The Canadian Patent Act provides that no patent shall be granted for any mere scientific principle or abstract theorem. Computer algorithms are generally considered by the Canadian Intellectual Property Office (“CIPO”) as falling within this excluded category. For years now, CIPO has routinely refused patent applications for computer-implemented inventions as being directed to such excluded, or “non-statutory,” subject matter using a “problem/solution” approach.

Under the problem/solution approach, examiners first construe the claims of a patent application to determine what elements are essential. Under the prevailing jurisprudence, what is then required is to determine whether the essential claim elements amount to a practical application of the claimed solution; i.e., do they comprise a physical existence, or manifest a discernible effect or change? However, CIPO instead applies its problem/solution analysis, in which claim elements that are considered by CIPO not to contribute to solving a problem described within the description (and as such, not to comprise part of what CIPO considers to be the “actual invention”) are read out of the claim, whether deemed by CIPO to be essential or not. This approach has been regularly used by Canadian examiners to inappropriately distill claims to mere algorithmic steps, providing a basis for denying such claims.

The problem/solution approach was espoused by CIPO in its most recent practice notice, which was surprisingly issued in response to a Federal Court decision, Choueifaty v. Canada (Attorney General), 2020 FC 837, which expressly rejected the problem/solution approach.

We now have another decision. This one sets out a legal framework and directs CIPO to use it. Benjamin Moore & Co. v. Attorney General of Canada, 2022 FC 923 [“Benjamin Moore] was an appeal from a decision of the Commissioner of Patents to refuse two patent applications filed by Benjamin Moore & Co., CA2695130 and CA2695146, on the basis that their computer-implemented claims for selecting colours comprised merely abstract steps and, as such, were non-statutory.

The Federal Court held that the Commissioner incorrectly applied the problem/solution approach, and remitted the Benjamin Moore applications to CIPO for reassessment. The Federal Court also instructed CIPO to use the following framework, proposed by an intervener, the Intellectual Property Institute of Canada:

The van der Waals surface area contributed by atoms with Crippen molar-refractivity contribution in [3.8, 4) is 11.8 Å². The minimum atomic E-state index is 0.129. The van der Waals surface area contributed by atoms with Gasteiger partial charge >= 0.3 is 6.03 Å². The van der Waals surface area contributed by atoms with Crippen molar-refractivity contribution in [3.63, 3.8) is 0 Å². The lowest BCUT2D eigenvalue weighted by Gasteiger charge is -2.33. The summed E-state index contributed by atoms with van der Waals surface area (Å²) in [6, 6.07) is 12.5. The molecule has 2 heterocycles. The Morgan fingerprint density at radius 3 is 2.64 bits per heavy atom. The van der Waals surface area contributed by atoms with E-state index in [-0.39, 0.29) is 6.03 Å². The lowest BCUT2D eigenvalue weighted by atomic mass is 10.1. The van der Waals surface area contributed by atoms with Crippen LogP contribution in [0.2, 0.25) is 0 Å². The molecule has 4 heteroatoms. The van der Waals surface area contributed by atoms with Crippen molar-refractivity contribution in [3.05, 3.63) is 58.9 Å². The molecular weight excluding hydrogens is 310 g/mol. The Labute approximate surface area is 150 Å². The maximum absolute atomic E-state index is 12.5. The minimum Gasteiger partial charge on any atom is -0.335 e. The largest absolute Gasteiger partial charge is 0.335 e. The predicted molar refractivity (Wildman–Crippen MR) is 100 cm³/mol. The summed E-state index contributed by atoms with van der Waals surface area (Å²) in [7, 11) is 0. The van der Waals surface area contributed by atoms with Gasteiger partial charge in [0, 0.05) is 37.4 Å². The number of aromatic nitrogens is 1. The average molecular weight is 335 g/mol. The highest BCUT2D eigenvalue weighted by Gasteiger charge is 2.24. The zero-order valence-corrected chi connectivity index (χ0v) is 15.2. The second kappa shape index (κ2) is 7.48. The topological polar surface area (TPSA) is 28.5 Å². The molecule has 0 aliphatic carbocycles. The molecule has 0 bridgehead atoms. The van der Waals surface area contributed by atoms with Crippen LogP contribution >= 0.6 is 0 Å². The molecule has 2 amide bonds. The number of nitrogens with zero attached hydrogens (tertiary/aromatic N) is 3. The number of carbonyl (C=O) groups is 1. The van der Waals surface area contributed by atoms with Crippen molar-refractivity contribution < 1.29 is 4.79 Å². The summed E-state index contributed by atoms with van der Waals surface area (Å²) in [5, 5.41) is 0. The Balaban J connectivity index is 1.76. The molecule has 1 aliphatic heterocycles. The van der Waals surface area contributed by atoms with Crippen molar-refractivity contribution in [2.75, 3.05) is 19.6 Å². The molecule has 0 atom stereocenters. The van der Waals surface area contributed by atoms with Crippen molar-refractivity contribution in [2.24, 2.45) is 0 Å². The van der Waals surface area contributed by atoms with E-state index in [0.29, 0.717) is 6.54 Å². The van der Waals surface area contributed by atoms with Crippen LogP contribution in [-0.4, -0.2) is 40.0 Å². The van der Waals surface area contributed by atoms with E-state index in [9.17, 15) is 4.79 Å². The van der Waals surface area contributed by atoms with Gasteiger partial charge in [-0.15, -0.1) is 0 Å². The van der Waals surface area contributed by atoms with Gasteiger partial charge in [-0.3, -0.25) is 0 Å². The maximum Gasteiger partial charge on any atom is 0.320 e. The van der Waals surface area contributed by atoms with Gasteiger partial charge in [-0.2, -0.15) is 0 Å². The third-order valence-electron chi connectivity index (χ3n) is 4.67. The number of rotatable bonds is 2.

a. Purposively construe the claim;

b. Ask whether the construed claim as a whole consists of only a mere scientific principle or abstract theorem, or whether it comprises a practical application that employs a scientific principle or abstract theorem; and

c. If the construed claim comprises a practical application, assess the construed claim for the remaining patentability criteria: statutory categories and judicial exclusions, as well as novelty, obviousness, and utility.

The Federal Court noted that the “practical application” requirement had been previously interpreted by the Federal Court of Appeal to mean that “because a patent cannot be granted for an abstract idea, it is implicit in the definition of ‘invention’ that patentable subject matter must be something with physical existence, or something that manifests a discernible effect or change.” (Benjamin Moore at para. [35], citing Canada (Attorney General) v. Amazon.com Inc., 2011 FCA 328 at para. [66])

The Federal Court also rejected the Respondent’s arguments that “the Court should decline to direct the Commissioner to adopt the Appellant’s interpretation of the jurisprudence, just as it should decline to direct CIPO to apply the proposed framework,” and “that the Practice Notice is an operational policy” which courts should generally refrain from reviewing. The Federal Court disagreed that CIPO’s practice notice is a mere policy, as “it sets out the approach to be followed by CIPO’s examiners.” (Benjamin Moore at para. [48]) The Federal Court further remarked that “the determination of the proper legal test to be applied is a question of law well within the purview of [the] Court.” (Benjamin Moore at para. [52])

Takeaways

While CIPO’s current problem/solution-based practice notice was issued after the Commissioner’s refusals of the ’130 and ’146 applications, it is expected that the Benjamin Moore decision will have some bearing on the practice notice, given the Commissioner’s reliance on the same approach in refusing the Benjamin Moore applications.

Furthermore, CIPO has shown a tendency in the past to base its practice notices on a misinterpretation of the law. In Benjamin Moore, the Federal Court has provided a clear legal framework with little room for misinterpretation. It is unlikely that a new practice notice will be issued while the decision is still capable of appeal, but the Benjamin Moore framework is now binding on Canadian patent examiners. Applicants should review the status of their existing Canadian patent applications and reconsider their approach to pending non-statutory subject-matter objections or whether applications recently abandoned on this basis should be reinstated.